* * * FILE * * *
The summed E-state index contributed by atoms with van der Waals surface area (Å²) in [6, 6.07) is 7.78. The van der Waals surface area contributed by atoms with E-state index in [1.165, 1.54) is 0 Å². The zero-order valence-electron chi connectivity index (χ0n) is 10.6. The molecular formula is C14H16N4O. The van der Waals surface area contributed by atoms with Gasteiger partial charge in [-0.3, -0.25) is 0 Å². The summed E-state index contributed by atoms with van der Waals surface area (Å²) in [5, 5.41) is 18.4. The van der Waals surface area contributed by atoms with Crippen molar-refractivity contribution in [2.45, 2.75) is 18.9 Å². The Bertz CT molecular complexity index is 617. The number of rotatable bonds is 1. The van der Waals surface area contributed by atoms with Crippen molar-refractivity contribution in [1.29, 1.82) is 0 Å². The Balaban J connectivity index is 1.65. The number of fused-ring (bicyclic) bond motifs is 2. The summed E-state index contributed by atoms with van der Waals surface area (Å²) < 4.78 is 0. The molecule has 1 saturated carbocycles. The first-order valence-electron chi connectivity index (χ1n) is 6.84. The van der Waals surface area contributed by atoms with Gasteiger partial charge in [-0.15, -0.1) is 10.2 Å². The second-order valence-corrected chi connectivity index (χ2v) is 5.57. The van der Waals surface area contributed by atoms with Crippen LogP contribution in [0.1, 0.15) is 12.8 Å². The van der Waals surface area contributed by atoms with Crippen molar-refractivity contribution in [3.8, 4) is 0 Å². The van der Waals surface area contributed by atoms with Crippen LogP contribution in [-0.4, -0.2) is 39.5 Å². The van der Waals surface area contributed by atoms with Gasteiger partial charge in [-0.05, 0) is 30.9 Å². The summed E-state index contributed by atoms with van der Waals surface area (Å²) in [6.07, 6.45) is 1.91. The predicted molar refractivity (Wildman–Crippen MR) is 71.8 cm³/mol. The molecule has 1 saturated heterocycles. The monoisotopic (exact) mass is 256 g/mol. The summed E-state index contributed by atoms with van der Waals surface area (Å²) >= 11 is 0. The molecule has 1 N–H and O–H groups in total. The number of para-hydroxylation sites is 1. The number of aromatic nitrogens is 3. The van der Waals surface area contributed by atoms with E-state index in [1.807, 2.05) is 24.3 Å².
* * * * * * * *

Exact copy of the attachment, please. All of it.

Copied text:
The summed E-state index contributed by atoms with van der Waals surface area (Å²) in [6, 6.07) is 7.78. The van der Waals surface area contributed by atoms with E-state index in [1.165, 1.54) is 0 Å². The zero-order valence-electron chi connectivity index (χ0n) is 10.6. The molecular formula is C14H16N4O. The van der Waals surface area contributed by atoms with Gasteiger partial charge in [-0.3, -0.25) is 0 Å². The summed E-state index contributed by atoms with van der Waals surface area (Å²) in [5, 5.41) is 18.4. The van der Waals surface area contributed by atoms with Crippen molar-refractivity contribution in [2.45, 2.75) is 18.9 Å². The Bertz CT molecular complexity index is 617. The number of rotatable bonds is 1. The van der Waals surface area contributed by atoms with Crippen molar-refractivity contribution in [1.29, 1.82) is 0 Å². The Balaban J connectivity index is 1.65. The number of fused-ring (bicyclic) bond motifs is 2. The summed E-state index contributed by atoms with van der Waals surface area (Å²) < 4.78 is 0. The molecule has 1 saturated carbocycles. The first-order valence-electron chi connectivity index (χ1n) is 6.84. The van der Waals surface area contributed by atoms with Gasteiger partial charge in [-0.15, -0.1) is 10.2 Å². The second-order valence-corrected chi connectivity index (χ2v) is 5.57. The van der Waals surface area contributed by atoms with Crippen LogP contribution in [0.1, 0.15) is 12.8 Å². The van der Waals surface area contributed by atoms with Crippen molar-refractivity contribution in [3.8, 4) is 0 Å². The van der Waals surface area contributed by atoms with Crippen LogP contribution in [-0.4, -0.2) is 39.5 Å². The van der Waals surface area contributed by atoms with Gasteiger partial charge in [-0.05, 0) is 30.9 Å². The summed E-state index contributed by atoms with van der Waals surface area (Å²) in [6.07, 6.45) is 1.91. The predicted molar refractivity (Wildman–Crippen MR) is 71.8 cm³/mol. The molecule has 1 saturated heterocycles. The monoisotopic (exact) mass is 256 g/mol. The summed E-state index contributed by atoms with van der Waals surface area (Å²) >= 11 is 0. The molecule has 1 N–H and O–H groups in total. The number of para-hydroxylation sites is 1. The number of aromatic nitrogens is 3. The van der Waals surface area contributed by atoms with E-state index in [1.807, 2.05) is 24.3 Å².